Six Wines To Try: Julie Dupouy Selects Impressive Cavas - The Gloss Magazine

Six Wines To Try: Julie Dupouy Selects Impressive Cavas

Julie Dupouy likes this effervescent Spanish charmer…

France has fine Champagne, Italy has charming Prosecco. Spain’s DO offering is a little more mysterious – Cava. Over 70 per cent of Cava wines produced are sold outside Spain so it has clearly captured an audience. But what does it offer consumers? As St Valentine’s day approaches, I am exploring this delicious quality sparkling wine which has the wind in its sails at the moment. Its value for money and outstanding quality makes it the perfect choice of bubbly for a special romantic moment…


Cava Gran Reserva, Reserva de la Familia, Juvé y Camps, Brut Nature, €28; www.celticwhiskey

Cava Reserva, Agusti Torello Mata, Brut (organic), €30;

Corpinnat, Gramona Impérial Brut, €51;

Cava Parés Baltà, “B”, Brut (organic), €27.95;

Cava Gran Reserva, Maria Casanova, Brut Nature, €32.95;

Cava Reserva, Stars, Perelada, €26.95;

The region of Peñedes, in Catalonia, is the heartland of Cava production. Almost 95 per cent of the wines labelled as Cava are born there. It is also the historical centre of the Cava story. In 1872, wine producer José Raventos started making sparkling wine in Sant Sadurní d’Anoia, inspired by a trip to Champagne. At the time, he decided to call it Xampagny in Catalan or Champaña in Castillan – a nod to French Champagne. The new denomination “Cava” was adopted in 1959. A cava is an underground cellar in Spain – dark and cool, it is ideal for bottling and maturing sparkling wines.

When Cava is not produced in Catalonia, it can come from the regions of Aragon, Estremadura, Rioja, Navarra, Pays Vasco or Valencia. Because of the wide array of soils and climates that define these regions, as well as the broad choice available when it comes to grape varieties, Cava wines can differ greatly. Another important part of the character of Cava is linked to the length of time its spends maturing in the cellars before being released onto the market.

Cava (sometimes labelled Cava de Guarda) is the youngest style found on the market. The wine must age in the bottle for at least nine months before being sold. Light, fruity, crisp, with a charged effervescence, it is an ideal aperitif, with light canapés, seafood or sushi.

Cava Gran Reserva considered a gastronomic wine for its outstanding personality and complexity, must spend at least 30 months ageing…

The new “Cava de Guarda Superior” category includes wines that have been aged for a longer time. Those wines are labelled as Reserva, Gran Reserva and Cava de Paraje Calificado.

Interestingly, the Cava DO is also set to offer 100 per cent organic wines in this category by 2025. Cava Reserva must be aged for a minimum of 18 months. The extra maturation adds aromatic complexity and depth to the wine. Reserva wines complement refined dishes such as pan-seared scallops served with charred leeks and a buttery, citrus sauce, but their versatility makes them a perfect choice for more casual dining. Try them with French fries and mayonnaise or with smoked mackerel pâté on toasted rye sourdough.

Cava Gran Reserva , considered a gastronomic wine for its outstanding personality and complexity, must spend at least 30 months ageing before leaving the cellars. It displays a very fine effervescence and plenty of “autolytic” aromas of pastry, dried fruits and hints of smokiness as well as a beautiful savoury profile. For this reason, the category calls for intense and luxurious dishes packed with umami such as panfried foie gras served with toasted brioche or a mature rib of beef served with black garlic, sesame seed and shitake mushroom sauce.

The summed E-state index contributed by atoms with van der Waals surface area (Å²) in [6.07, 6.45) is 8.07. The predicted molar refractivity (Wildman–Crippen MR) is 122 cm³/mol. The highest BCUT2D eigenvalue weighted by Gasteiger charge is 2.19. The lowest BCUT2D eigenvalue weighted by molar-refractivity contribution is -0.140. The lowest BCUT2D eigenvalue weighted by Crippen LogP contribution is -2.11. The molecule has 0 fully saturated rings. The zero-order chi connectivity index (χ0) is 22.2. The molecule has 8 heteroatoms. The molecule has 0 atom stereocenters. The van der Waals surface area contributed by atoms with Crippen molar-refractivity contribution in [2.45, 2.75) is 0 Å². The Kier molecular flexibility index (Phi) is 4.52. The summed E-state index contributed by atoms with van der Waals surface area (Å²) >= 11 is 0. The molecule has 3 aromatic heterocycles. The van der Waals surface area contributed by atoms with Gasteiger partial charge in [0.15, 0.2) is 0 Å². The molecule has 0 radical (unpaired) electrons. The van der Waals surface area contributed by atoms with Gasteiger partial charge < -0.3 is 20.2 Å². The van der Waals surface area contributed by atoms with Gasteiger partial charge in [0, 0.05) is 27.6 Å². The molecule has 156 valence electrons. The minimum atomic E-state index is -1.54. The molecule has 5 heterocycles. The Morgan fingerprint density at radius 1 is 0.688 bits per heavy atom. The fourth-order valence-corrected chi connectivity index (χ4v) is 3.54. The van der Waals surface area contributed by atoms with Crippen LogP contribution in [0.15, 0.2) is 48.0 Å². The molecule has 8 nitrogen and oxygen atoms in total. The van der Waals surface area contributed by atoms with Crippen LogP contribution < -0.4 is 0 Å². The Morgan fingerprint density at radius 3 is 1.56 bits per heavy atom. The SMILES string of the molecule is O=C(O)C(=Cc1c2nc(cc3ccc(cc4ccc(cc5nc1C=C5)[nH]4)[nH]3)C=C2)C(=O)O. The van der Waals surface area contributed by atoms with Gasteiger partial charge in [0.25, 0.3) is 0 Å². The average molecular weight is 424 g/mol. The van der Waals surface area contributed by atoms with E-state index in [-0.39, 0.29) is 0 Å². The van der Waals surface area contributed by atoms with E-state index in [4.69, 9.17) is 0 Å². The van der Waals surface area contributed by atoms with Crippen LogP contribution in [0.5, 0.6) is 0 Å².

Cava de Paraje Calificado means “from a specially selected place”. These wines come from registered single vineyards recognised for producing truly special and unique wines. Today, only a dozen wines have earned this recognition. They must be aged for at least 36 months. They pair especially well with umami-rich foods such as Japanese cuisine, as well as blue cheese and mushrooms.

Rosé Cava wines take their colour from the skin of red grapes. They tend to display more intense red fruit aromas than their white counterparts and can be labelled with the same maturation terms. Paella, lobster, cold meats and vegetable-based dishes are all lovely options to serve with Rosé Cava.

Cava’s effervescence is produced the same way as Champagne – by the “traditional method”. This consists in creating a second fermentation inside a closed bottle by adding sugar and yeasts to a still wine. The carbon dioxide produced during the fermentation is then trapped and dissolves in the wine, creating bubbles.

Cava is traditionally made from the local white grape varieties Macabeo, Parellada and Xarel-lo which confer unique tastes and characters. Other grapes such as Chardonnay, Pinot Noir, Trepat, Garnacha or Malvasia can also be used. White Cava is mostly made from white grapes while in Champagne, it is more common to produce white Champagne from a blend of white and red grapes. The younger the Cava, the cooler the temperature of service. Cava de Guarda should be enjoyed at around 6-8°C to highlight its freshness and brightness. For more mature Reserva and Gran Reserva wines, a temperature of 10-12°C allows their aromatic complexity to shine and reveals their luxurious and creamy texture. Tulip-shaped glasses allow the full aromatic expression of the wine to be revealed while also allowing a pleasing perception of acidity and effervescence on the palate. @julie_dupouy


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